Acoustic wave resonators based on bulk piezoelectric materials such as quartz crystal and lithium niobate have been the mainstay for many decades of timing and filtering devices in RF systems and in various sensing applications. Quartz-based Bulk Acoustic Wave (BAW) resonators have advantages in terms of temperature stability and high Q-factor however; one of the major limitations is that they cannot readily achieve frequencies in range of hundreds of MHz due to low acoustic velocity and processing limitations. SAW devices on lithium niobate substrates can operate in the range of GHz frequencies however, this technology can’t provide performance comparable to BAW devices. In addition, the manufacturing cost and size of these bulk piezoelectric devices remains relatively large versus other system components.
These limitations have led to the development of MEMS (Micro-Electro-Mechanical-Systems) version of piezoelectric resonator (i.e. Thin-Film Bulk Acoustic Resonator, FBAR) using a thin film of AlN (Aluminium Nitride) as the piezoelectric layer. The FBAR technology demonstrates higher operation frequencies and smaller form-factor than traditional bulk piezoelectric resonators, and is compatible with the IC fabrication.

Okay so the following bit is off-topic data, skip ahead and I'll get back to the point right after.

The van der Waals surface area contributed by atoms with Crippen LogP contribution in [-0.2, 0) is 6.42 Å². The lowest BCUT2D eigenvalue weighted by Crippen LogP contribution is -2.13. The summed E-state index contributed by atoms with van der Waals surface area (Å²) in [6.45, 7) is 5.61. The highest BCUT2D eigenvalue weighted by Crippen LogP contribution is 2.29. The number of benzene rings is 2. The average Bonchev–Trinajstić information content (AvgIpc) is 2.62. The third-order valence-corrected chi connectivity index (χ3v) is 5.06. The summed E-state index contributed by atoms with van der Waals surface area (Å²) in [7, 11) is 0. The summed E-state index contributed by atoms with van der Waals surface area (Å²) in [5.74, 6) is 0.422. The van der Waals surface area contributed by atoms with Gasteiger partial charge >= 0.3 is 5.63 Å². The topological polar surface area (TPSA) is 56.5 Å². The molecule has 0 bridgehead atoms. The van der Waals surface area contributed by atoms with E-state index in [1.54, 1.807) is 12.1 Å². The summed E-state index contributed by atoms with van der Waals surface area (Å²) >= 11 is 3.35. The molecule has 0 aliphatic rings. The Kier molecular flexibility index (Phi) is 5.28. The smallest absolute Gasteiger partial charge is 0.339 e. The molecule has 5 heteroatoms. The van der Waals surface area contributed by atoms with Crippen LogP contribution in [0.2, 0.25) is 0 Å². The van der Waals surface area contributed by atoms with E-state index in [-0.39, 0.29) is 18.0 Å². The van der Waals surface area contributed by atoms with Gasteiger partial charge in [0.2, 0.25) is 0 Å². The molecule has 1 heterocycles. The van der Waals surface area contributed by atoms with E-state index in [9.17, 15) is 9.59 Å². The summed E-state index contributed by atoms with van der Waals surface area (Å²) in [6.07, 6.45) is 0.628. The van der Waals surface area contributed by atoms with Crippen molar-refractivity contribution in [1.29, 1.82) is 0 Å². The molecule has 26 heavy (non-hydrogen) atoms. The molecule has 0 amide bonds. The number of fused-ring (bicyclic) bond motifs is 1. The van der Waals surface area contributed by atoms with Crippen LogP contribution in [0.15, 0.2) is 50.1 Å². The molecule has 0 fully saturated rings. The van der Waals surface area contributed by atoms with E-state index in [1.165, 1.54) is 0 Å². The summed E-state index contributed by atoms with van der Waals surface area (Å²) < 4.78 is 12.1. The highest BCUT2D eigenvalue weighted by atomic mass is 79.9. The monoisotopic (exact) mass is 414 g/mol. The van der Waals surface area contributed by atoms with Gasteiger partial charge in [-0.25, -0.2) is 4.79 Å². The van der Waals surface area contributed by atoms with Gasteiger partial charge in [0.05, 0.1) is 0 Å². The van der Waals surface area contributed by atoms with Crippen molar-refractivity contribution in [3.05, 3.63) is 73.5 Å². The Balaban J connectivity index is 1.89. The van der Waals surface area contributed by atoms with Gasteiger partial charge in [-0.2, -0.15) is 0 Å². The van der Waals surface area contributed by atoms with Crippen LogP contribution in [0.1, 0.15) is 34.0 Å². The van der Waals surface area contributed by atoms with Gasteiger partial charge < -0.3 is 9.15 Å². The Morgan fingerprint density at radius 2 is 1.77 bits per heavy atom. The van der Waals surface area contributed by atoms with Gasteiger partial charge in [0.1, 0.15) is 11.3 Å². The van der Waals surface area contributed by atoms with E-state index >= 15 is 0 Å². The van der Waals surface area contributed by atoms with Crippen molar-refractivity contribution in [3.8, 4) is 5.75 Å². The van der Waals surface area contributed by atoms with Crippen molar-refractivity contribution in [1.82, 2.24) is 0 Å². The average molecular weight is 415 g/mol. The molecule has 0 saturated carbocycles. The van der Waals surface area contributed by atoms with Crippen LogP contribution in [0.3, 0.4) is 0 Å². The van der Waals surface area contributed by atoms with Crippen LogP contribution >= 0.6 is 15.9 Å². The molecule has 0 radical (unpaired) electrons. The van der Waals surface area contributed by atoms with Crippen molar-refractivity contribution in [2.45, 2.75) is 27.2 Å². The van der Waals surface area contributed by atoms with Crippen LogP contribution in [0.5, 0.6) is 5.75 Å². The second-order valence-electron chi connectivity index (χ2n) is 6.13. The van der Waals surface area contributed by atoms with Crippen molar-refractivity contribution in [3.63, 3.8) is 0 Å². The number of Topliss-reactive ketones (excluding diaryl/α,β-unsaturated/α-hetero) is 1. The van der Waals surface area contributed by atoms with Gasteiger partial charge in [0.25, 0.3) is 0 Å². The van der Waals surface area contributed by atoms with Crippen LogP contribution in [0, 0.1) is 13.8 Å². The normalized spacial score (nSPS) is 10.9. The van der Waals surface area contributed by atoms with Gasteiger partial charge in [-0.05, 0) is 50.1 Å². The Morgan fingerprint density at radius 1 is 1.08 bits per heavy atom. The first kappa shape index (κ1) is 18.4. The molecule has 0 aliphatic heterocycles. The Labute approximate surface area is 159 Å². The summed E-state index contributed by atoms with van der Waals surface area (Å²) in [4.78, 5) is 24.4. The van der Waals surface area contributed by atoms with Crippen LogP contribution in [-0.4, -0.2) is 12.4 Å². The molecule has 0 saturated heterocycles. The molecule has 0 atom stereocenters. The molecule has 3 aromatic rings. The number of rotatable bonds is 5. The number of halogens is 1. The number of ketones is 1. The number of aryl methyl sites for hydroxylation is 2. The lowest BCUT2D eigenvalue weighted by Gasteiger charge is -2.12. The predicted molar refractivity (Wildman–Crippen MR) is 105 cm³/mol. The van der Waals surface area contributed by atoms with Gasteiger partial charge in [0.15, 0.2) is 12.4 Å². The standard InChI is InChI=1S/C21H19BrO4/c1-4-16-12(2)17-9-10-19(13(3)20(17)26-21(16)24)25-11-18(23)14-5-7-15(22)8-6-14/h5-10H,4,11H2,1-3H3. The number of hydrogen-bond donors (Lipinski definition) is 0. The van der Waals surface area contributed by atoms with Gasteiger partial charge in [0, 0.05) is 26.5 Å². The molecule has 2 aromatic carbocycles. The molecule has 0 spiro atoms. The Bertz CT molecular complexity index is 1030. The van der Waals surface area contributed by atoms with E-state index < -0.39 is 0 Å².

The interest of Tyndall’s PiezoMEMS Group lies in research and development of thin film piezoelectric resonators such as SAW, BAW, FBAR and LWR, for RF applications (e.g. oscillators and filters) and sensing applications (e.g. gravimetric mass sensing). The figure shown demonstrates one of the resonator technologies being developed in Tyndall.
It is the AlN and AlScN based LWR resonator that combines the advantages of commercial resonator technologies: (i) the operation frequency of LWR is determined by the dimension of the IDT transducer which, as in SAW devices, is lithography determined and this provides the flexibility in terms of achieving various operation frequencies on a single wafer, (ii) similarly to FBAR resonators, the LWR is an air-suspended structure enabling low damping and high acoustic velocity that reflects in high Q-factors and high operation frequencies, (iii) the processing of LWR is CMOS compatible therefore advanced integration with IC circuitry is feasible.